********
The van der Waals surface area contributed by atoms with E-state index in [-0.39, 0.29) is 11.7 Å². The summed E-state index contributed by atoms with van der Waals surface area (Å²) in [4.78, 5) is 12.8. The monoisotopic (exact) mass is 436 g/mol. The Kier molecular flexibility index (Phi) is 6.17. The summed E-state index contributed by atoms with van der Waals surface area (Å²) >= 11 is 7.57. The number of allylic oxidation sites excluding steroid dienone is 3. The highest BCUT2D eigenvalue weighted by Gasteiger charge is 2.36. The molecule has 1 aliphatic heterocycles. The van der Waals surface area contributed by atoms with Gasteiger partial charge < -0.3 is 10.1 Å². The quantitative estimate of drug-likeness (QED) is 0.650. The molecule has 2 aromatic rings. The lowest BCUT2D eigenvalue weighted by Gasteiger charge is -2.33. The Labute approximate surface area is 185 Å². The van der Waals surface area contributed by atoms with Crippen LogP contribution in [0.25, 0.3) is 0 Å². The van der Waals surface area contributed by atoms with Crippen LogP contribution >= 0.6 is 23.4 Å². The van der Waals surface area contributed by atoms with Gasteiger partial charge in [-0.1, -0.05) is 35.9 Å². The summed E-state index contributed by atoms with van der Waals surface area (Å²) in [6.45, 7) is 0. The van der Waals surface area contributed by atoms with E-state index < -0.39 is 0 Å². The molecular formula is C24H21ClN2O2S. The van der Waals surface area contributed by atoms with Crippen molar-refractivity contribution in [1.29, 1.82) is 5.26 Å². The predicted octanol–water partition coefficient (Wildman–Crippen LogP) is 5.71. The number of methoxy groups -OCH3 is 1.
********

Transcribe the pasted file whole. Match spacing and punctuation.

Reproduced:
The van der Waals surface area contributed by atoms with E-state index in [-0.39, 0.29) is 11.7 Å². The summed E-state index contributed by atoms with van der Waals surface area (Å²) in [4.78, 5) is 12.8. The monoisotopic (exact) mass is 436 g/mol. The Kier molecular flexibility index (Phi) is 6.17. The summed E-state index contributed by atoms with van der Waals surface area (Å²) >= 11 is 7.57. The number of allylic oxidation sites excluding steroid dienone is 3. The highest BCUT2D eigenvalue weighted by Gasteiger charge is 2.36. The molecule has 1 aliphatic heterocycles. The van der Waals surface area contributed by atoms with Gasteiger partial charge < -0.3 is 10.1 Å². The quantitative estimate of drug-likeness (QED) is 0.650. The molecule has 2 aromatic rings. The lowest BCUT2D eigenvalue weighted by Gasteiger charge is -2.33. The Labute approximate surface area is 185 Å². The van der Waals surface area contributed by atoms with Crippen LogP contribution in [0.25, 0.3) is 0 Å². The van der Waals surface area contributed by atoms with Crippen LogP contribution >= 0.6 is 23.4 Å². The van der Waals surface area contributed by atoms with Gasteiger partial charge in [-0.1, -0.05) is 35.9 Å². The summed E-state index contributed by atoms with van der Waals surface area (Å²) in [6.45, 7) is 0. The van der Waals surface area contributed by atoms with E-state index < -0.39 is 0 Å². The molecular formula is C24H21ClN2O2S. The van der Waals surface area contributed by atoms with Crippen molar-refractivity contribution in [1.29, 1.82) is 5.26 Å². The predicted octanol–water partition coefficient (Wildman–Crippen LogP) is 5.71. The number of methoxy groups -OCH3 is 1.